Historic Monuments 3

A brief survey of Northern Ireland’s Anglo-Norman fortifications

Motte and bailey forts, Clough castle

 

Following John de Courcy’s 1177 seizure of eastern Ulster, his Anglo-Norman followers erected fortified mounds, or ‘mottes’, throughout the conquered territories.


While stone fortifications, such as Carrickfergus castle, are the most conspicuous monuments of the Anglo-Norman period, they are outnumbered by the mottes, of which there are almost 40 in Co Down and 70 in Co Antrim.


The motte, sometimes paired with an enclosed and fortified area known as a ‘bailey’, was a quickly erected frontier fortification consisting of a flat topped mound surrounded by a wooden palisade. It also perhaps featured a wooden tower on top. 

By the late twelth century the construction of mottes was largely restricted to eastern Ulster, Scotland and the Welsh border. Elsewhere, Norman authority was firmly established and fortifications more permanent.


At Clough Castle, in the Co Down village of Clough, a late thirteenth century stone tower sits on an earlier motte. The motte itself lies to one side of a kidney shaped bailey, originally separated by a 2m ditch.


Excavation has shown that the motte was enclosed in a wooden palisade, with pits for archers. A thirteenth century rectangular hall on top of the motte seems to have been a domestic, rather than military, addition.
Other mottes can be seen at Holywood and Dundonald, Co Down and at Harryville,
Ballymena, in Co Antrim.

Fortification in stone, Carrickfergus castle


The best preserved and most imposing of Northern Ireland’s Anglo-Norman fortifications, Carrickfergus castle, was founded in the late twelth century by John de Courcy and was continuously used as a military outpost for some 750 years.

 

Its position on the coast of Belfast Lough, its harbour facilities and its domination over routes north into Antrim and south into Down, made Carrickfergus strategically vital. The castle and to a lesser extent the town, therefore remained the administrative centre of Ulster throughout the medieval period.


The castle developed in stages in response to its changing historical context and to the evolution of the art of warfare. The original four storey keep and walled inner ward, or courtyard, were built soon after de Courcy’s 1177 incursion into Ulster.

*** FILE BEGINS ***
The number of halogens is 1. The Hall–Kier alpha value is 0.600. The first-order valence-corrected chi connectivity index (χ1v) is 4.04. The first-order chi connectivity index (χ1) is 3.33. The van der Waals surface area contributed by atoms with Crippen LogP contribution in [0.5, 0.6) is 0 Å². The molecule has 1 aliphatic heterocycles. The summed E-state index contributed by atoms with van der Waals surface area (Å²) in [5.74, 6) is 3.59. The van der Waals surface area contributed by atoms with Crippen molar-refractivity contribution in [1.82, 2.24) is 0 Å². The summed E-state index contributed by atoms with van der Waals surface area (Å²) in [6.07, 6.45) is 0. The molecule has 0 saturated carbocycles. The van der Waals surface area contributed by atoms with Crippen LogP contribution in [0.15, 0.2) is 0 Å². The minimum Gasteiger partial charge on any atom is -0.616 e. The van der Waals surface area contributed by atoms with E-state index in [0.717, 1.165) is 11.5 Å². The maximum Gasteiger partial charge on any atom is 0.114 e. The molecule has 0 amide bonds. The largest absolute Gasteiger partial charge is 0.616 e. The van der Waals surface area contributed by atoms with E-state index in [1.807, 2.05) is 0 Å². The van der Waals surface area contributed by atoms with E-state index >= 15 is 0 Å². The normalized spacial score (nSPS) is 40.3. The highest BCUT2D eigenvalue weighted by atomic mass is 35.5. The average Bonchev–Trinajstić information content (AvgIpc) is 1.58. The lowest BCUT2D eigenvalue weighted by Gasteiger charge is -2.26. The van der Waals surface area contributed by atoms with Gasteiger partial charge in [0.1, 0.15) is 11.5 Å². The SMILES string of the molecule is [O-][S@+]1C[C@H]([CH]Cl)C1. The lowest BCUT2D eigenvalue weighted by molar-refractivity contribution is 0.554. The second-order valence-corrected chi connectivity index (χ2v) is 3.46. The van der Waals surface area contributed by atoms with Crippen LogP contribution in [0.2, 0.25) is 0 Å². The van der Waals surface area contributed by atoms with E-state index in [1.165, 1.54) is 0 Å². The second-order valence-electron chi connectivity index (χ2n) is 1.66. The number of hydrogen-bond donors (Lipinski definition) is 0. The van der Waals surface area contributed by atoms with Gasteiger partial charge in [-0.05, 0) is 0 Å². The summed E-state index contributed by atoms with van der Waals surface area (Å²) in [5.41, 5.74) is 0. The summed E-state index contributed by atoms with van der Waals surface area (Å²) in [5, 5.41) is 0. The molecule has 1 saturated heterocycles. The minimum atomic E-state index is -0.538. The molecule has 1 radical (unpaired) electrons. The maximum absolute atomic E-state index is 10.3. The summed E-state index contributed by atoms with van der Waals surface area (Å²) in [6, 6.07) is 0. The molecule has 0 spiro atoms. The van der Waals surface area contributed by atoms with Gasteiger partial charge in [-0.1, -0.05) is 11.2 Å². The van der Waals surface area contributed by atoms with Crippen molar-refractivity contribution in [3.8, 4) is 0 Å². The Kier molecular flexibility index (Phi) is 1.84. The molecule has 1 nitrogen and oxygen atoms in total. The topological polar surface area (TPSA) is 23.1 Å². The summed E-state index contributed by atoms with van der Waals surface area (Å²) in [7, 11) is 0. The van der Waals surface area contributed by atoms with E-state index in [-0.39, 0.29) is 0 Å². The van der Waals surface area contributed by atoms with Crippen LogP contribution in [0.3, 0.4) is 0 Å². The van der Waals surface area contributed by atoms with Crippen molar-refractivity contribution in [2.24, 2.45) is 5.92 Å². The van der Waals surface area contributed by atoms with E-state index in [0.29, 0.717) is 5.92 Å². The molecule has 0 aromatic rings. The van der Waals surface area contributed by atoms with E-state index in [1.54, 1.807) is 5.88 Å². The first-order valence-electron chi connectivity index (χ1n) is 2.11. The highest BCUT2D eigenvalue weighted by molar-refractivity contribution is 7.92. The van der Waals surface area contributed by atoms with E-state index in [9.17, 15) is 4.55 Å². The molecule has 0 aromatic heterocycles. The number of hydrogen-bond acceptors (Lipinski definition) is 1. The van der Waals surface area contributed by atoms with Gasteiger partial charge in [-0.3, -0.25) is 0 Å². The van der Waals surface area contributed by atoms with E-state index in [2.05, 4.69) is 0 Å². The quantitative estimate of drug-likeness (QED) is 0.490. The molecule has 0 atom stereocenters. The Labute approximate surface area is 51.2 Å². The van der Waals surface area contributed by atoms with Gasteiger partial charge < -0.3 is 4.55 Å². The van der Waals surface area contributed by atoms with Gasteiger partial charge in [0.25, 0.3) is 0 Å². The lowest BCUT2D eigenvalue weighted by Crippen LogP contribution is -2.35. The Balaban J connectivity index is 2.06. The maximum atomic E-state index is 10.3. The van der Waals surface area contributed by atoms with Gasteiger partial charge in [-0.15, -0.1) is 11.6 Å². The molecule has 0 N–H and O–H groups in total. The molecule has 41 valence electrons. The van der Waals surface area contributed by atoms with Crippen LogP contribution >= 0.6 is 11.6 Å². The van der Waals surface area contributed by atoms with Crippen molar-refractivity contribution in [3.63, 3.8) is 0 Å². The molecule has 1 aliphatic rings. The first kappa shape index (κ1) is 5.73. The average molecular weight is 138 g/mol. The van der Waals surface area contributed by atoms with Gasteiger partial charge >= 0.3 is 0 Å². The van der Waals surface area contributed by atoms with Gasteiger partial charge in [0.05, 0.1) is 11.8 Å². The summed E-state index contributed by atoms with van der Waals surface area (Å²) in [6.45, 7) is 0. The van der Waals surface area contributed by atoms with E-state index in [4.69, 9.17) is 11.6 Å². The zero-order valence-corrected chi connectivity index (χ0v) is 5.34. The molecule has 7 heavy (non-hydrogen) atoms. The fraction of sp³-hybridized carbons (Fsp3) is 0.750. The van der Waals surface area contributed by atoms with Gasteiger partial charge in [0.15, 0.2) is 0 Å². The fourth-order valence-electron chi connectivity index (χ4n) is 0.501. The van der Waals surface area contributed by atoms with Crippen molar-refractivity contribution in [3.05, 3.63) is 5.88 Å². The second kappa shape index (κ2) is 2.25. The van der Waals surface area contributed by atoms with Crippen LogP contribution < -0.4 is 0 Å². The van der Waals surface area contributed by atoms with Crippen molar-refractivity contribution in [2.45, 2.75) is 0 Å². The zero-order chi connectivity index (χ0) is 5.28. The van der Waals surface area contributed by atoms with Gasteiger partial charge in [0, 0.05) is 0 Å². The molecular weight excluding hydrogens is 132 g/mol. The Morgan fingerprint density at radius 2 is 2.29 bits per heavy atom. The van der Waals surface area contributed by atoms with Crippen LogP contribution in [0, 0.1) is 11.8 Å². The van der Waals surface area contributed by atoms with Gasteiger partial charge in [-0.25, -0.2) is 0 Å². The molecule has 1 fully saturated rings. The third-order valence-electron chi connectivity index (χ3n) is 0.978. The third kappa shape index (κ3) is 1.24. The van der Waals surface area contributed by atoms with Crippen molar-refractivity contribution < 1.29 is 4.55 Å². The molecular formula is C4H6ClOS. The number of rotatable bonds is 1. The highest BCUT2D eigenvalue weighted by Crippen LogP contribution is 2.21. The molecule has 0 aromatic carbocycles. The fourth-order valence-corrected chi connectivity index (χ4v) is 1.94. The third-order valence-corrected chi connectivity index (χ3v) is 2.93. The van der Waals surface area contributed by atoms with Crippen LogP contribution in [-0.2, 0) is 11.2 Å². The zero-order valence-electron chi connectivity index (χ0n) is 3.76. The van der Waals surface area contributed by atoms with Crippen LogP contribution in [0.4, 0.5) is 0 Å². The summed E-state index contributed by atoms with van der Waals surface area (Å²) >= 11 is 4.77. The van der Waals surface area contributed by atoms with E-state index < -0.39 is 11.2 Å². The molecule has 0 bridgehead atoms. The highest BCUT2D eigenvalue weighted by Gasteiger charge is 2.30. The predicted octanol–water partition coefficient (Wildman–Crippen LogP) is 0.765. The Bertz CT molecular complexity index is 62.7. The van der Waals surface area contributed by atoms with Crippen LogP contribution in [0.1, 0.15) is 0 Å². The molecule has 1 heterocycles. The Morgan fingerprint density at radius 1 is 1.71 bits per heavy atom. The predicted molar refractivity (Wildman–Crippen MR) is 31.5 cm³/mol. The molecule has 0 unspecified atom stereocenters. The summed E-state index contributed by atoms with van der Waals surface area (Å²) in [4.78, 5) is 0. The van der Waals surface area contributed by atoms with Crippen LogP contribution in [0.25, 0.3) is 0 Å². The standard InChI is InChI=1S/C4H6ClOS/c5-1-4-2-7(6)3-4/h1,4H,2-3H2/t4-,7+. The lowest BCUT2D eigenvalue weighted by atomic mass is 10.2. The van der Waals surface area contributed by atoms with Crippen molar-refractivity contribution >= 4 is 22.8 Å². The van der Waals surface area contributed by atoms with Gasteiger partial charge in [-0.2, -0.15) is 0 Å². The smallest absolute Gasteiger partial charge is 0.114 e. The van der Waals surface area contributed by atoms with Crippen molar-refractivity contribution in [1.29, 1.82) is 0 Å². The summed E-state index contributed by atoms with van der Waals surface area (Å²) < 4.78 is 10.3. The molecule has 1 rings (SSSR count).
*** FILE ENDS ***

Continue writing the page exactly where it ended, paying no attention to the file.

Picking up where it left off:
In the thirteenth century, the castle was strengthened by the addition of middle and outer wards and a massive two towered gatehouse.


Noteable moments in the castle's colourful history include King John's seizure of Carrickfergus castle in 1210 during his struggle against the powerful de Lacy family. In 1315, it was besieged by Edward Bruce, brother of the Scots king, Robert. Protestant settlers took refuge in the castle during the 1641 rising of the native Irish. Williamite forces led by Schomberg landed at Carrickfergus in 1689, followed by William III himself, in 1690, en route to the Boyne. 

As late as 1760, the castle saw action when it was captured by French forces led by Commodore Thurot.


Dundrum castle, in Lecale, south east Co Down, was de Courcy’s second major fortress, but it exists predominantly as ruins. The largely intact fabric of Carrickfergus therefore, testifies to its long military, political and historical role.


Further
Reading:

 

The Archaeology of Ulster from Colonization to Plantation (1991) by JP Mallory and TE McNeill; Living Places: Archaeology, Continuity and Change at Historic Monuments in Northern Ireland (1997) by J Colm Donnelly; Historic Monuments of Northern Ireland: An Introduction and Guide (1998) by HMSO; Pieces of the Past: Archaeological Excavations by the Department of the Environment for Northern Ireland 1970-1986 (1998) by C Hamlin and J Lyn.

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